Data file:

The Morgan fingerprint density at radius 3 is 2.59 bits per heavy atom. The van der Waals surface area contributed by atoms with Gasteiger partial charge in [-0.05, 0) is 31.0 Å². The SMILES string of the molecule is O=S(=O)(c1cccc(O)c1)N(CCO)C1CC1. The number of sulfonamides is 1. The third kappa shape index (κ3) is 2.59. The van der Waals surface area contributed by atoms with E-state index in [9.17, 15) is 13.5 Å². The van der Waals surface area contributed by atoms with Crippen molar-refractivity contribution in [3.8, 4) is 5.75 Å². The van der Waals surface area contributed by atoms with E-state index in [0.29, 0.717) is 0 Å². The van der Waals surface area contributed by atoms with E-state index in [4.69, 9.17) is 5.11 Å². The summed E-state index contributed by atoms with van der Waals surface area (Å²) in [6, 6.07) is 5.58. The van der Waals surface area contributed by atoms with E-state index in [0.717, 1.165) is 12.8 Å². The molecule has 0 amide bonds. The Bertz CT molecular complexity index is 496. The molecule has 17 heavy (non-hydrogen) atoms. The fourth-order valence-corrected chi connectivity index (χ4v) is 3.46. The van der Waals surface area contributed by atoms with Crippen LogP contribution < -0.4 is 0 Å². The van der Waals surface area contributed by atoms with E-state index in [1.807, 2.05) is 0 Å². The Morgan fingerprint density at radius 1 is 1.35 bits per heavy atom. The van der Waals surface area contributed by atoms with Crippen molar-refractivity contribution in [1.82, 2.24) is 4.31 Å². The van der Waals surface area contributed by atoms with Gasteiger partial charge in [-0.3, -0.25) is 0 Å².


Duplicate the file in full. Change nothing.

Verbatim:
The Morgan fingerprint density at radius 3 is 2.59 bits per heavy atom. The van der Waals surface area contributed by atoms with Gasteiger partial charge in [-0.05, 0) is 31.0 Å². The SMILES string of the molecule is O=S(=O)(c1cccc(O)c1)N(CCO)C1CC1. The number of sulfonamides is 1. The third kappa shape index (κ3) is 2.59. The van der Waals surface area contributed by atoms with E-state index in [9.17, 15) is 13.5 Å². The van der Waals surface area contributed by atoms with Crippen molar-refractivity contribution in [3.8, 4) is 5.75 Å². The van der Waals surface area contributed by atoms with E-state index in [0.29, 0.717) is 0 Å². The van der Waals surface area contributed by atoms with E-state index in [4.69, 9.17) is 5.11 Å². The summed E-state index contributed by atoms with van der Waals surface area (Å²) in [6, 6.07) is 5.58. The van der Waals surface area contributed by atoms with E-state index in [0.717, 1.165) is 12.8 Å². The molecule has 0 amide bonds. The Bertz CT molecular complexity index is 496. The molecule has 17 heavy (non-hydrogen) atoms. The fourth-order valence-corrected chi connectivity index (χ4v) is 3.46. The van der Waals surface area contributed by atoms with Crippen LogP contribution < -0.4 is 0 Å². The van der Waals surface area contributed by atoms with E-state index in [1.807, 2.05) is 0 Å². The Morgan fingerprint density at radius 1 is 1.35 bits per heavy atom. The van der Waals surface area contributed by atoms with Crippen molar-refractivity contribution in [1.82, 2.24) is 4.31 Å². The van der Waals surface area contributed by atoms with Gasteiger partial charge in [-0.3, -0.25) is 0 Å².